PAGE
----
Schnauzers require regular grooming, either by stripping (the approved method), or by clipping (a short-cut usually reserved for family pets). Stripping removes the loose, dead coat; it may be done by hand, called finger stripping, or plucking, or with a stripping knife; either way, it is a laborious process. Many Miniature Schnauzers who are family pets have regular grooming appointments to have their hair clipped; clipping, using a mechanical clippers (or shaver), produces a soft, silky, skin-close trim. Whether stripped or clipped, the coat is close at the body, and falls into a fringe-like foundation on their undercarriage, called furnishings, which can be left to grow, but must be combed regularly. All Schnauzers, whether they are minis, Standards, or Giants, often sport a beard, created by allowing the hair around their noses to grow out. Left unclipped or unstripped, the body hair will grow two to four inches, and will often tangle into mats and curls.
The earliest records surrounding development of the Miniature Schnauzer in Germany come from the late 1800s. They were originally bred to be farm dogs in Germany, to keep the rats and other vermin out of the barn.
Crossing to other breeds, such as the Affenpinscher, Poodle and Miniature Pinscher, had the side effect of introducing colors that were not considered acceptable to the ultimate goal — and as breeders worked towards the stabilization of the gene pool, miss-marked particolors (mixed colors) and white puppies were removed from breeding programs. Since the 1950s, white puppies have re-emerged as a potential color variant, giving rise to the White Schnauzer Controversy.White Schnauzer Controversy
The White Schnauzer is one of four color varieties of the Miniature Schnauzer recognized by the Pinscher-Schnauzer Klub of Germany and the World Canine Organization. Not all dog fanciers accept the white variety as a legitimate variation for conformation (show) standards and they are not accepted by either the American Kennel Club or the Canadian Kennel Club. The controversy rests on the disputed origins of the white variation, if it is a naturally occurring, albeit recessive, color, an albino characteristic, or an unhealthy genetic mutation.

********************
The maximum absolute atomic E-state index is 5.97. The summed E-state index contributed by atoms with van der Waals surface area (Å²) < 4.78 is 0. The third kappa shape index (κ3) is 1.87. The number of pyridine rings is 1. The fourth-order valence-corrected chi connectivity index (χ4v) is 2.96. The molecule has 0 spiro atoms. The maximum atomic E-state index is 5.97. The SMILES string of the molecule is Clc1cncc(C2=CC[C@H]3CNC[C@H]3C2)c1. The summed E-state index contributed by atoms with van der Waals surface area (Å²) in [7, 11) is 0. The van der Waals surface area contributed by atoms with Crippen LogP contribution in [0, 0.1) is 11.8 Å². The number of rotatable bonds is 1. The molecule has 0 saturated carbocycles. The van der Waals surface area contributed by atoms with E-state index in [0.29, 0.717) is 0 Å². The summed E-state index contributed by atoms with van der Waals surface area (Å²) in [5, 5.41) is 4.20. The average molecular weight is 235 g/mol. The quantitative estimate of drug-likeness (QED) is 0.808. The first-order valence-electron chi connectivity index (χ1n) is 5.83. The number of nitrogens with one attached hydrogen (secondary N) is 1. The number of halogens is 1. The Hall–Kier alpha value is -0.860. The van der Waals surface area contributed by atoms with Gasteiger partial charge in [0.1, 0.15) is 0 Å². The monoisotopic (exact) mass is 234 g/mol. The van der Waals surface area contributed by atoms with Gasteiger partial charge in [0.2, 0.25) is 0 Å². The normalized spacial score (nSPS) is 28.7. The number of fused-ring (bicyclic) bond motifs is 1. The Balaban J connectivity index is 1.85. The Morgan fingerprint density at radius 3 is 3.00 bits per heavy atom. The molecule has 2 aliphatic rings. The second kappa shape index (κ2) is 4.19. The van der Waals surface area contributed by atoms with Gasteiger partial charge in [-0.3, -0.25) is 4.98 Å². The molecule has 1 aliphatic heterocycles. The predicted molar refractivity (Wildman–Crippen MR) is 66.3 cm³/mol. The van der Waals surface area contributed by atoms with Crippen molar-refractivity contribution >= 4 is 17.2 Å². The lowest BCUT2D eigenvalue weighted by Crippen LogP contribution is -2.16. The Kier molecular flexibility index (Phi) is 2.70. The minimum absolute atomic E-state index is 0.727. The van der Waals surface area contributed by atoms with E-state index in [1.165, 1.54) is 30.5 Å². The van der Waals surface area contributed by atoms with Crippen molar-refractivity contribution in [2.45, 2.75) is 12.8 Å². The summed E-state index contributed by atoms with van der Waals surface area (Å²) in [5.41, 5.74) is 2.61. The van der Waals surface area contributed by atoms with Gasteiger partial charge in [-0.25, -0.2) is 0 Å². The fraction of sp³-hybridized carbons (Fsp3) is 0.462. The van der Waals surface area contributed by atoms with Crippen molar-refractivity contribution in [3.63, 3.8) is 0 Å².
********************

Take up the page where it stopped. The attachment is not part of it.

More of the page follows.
Today, the American Miniature Schnauzer Club and the American Kennel Club standard describes the White Miniature Schnauzers as a disqualification from conformation shows. The American Miniature Schnauzer Club and AKC maintain the colors from original breed standards. They are not albino dogs, and white dogs described as Miniature Schnauzers are affectionate and robust dogs who exhibit all the qualities of their colored counterparts.
The White Miniature Schnauzer Initiative was established in 2006 in Germany for friends and breeders of the White Miniature Schnauzers worldwide to promote interest and provide an informative network for sharing ideas and information and to give breeders the opportunity to exchange and expand the gene pool of the white Miniature Schnauzers worldwide. Source : Wikipedia
Top photo shows, Million, a Philippine Champion,
my dog's sire (father dog).
Bottom photo shows, Miggy, a Philippine Champion,
(with uncropped ears), my dog's first friend.
My dog has also been declared a
Philippine Champion in May 2009, what a blessing.